Football took a toll on Leonard Marshall over the years. Marshall, who helped bring the Giants to two Super Bowls in the 1980s and ’90s, was diagnosed in 2013 with the apparent onset of chronic traumatic encephalopathy (CTE), a degenerative brain disease caused by repeated concussions and head injuries.

Now Marshall coaches a team at Paramus Catholic High School in New Jersey, and every afternoon, once his players have hit the showers, he sits on a campus bench and takes his medicine. It comes in the form of a vape pen with a cartridge full of CBD oil, and he uses it to treat the chronic pain that goes along with CTE.

CTE caused by collisions experienced by NFL players

The disease is the legacy of 11 seasons with the NFL. Doctors are increasingly convinced a career’s worth of tackles, head butts, and fumble piles can lead to CTE, and players’ groups have been pushing the league to respond to the problem. As part of that campaign, Marshall and other players who rely on medical marijuana want league officials to lift the ban on medicinal use of the drug.

CBD oil is a form of non-intoxicating cannabis used to treat pain, epilepsy, and several other serious health problems. It is made by extracting the chemical cannabidiol (CBD) from marijuana bud and can be smoked, vaped, or ingested. Marshall takes his first morning dose with a small dropper and then uses the vape pen through the day.

Leonard-Marshall
Former NFL defensive lineman Leonard Marshall

Because CBD doesn’t get users high, Marshall can function throughout the day – drive, teach his players, coach.

“The headaches, the migraine headaches, is what CBD has really affected big time,” he told the New York Daily News in July. “I won’t say the relief was immediate, but I would say from minutes to hours from usage, I could tell the difference.”

Increasing pressure on the NFL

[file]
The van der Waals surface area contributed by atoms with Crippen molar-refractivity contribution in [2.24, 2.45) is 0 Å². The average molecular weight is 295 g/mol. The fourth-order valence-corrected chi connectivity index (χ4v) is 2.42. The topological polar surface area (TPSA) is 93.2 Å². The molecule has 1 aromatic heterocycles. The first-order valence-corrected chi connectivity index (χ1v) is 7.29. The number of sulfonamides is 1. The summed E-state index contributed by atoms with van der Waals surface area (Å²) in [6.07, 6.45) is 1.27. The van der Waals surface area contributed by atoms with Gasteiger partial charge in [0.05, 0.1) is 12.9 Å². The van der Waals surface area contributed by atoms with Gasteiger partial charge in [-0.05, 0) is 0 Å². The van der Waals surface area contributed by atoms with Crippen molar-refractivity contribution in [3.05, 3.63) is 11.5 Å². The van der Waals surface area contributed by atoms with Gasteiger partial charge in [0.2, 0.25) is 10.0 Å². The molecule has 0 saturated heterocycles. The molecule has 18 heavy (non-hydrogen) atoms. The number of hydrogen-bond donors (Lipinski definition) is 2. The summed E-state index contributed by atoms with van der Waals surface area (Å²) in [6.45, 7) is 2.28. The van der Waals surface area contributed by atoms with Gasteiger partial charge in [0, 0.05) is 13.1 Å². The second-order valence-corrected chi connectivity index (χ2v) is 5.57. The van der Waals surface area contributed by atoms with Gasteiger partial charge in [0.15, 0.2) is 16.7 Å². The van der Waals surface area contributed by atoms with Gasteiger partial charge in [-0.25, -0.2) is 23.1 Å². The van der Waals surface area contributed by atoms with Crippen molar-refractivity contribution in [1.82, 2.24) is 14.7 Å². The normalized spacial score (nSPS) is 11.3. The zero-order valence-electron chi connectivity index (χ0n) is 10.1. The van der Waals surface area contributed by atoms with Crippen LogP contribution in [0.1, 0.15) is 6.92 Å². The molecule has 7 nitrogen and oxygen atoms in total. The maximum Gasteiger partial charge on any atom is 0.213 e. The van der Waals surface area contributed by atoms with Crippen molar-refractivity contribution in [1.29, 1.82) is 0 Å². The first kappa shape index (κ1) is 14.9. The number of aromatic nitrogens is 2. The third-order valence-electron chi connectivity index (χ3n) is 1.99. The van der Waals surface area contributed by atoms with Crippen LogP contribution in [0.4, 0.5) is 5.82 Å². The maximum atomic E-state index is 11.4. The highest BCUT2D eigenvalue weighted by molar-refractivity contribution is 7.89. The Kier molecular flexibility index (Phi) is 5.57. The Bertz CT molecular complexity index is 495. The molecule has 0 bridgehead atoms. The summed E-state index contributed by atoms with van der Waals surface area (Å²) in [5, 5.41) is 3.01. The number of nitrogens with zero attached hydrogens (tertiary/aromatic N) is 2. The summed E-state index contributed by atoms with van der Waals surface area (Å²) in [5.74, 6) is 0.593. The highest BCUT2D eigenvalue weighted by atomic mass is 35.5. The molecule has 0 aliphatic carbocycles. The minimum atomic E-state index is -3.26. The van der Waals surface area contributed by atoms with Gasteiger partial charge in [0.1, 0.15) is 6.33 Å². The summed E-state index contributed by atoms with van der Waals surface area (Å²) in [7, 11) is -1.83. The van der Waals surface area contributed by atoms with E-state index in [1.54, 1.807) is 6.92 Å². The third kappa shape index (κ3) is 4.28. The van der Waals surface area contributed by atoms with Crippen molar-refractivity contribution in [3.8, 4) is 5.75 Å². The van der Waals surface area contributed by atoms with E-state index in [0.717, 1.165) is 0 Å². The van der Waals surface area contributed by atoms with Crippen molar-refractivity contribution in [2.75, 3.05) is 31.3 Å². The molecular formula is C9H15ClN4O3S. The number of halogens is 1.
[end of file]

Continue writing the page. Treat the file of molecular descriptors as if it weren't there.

Emerging information about CTE has put heavy pressure on the NFL to protect its players’ safety and health. The league may start to lose profitable players to fears of permanent disability and early death. CTE cannot be diagnosed in a living patient, but it has been found in the brains of numerous retired pro football players after they died.

The disease causes progressive cognitive and physical decline, possibly leading to dementia and other serious mental decay. It poses a threat not only to players but to the NFL, which stands to lose billions of dollars if the CTE backlash reaches crisis levels as players quit.

Harsh penalties for players

In the meantime, Marshall and his fellow marijuana advocates want the NFL to remove penalties on medical cannabis use. The league currently bans any use of the drug and imposes harsh penalties, including costly multi-game penalties. Sick retired players like Marshall hope access to MMJ could improve life for those at risk of developing CTE.

Among other benefits, pot could help players avoid the use of dangerous, addictive opioid painkillers. And it could at least provide comfort to players and retired players who are already experiencing the effects of CTE. Several stars with the condition have killed themselves in recent years, including Junior Seau and Dave Duerson.

“What I’m asking for is research,” said Tennessee Titans linebacker Derrick Morgan. “We play a violent game. The injury rate is 100%. The more options we have for our health the better.”

Comment below: When do you think the NFL will finally lift its ban on medical marijuana use by players?

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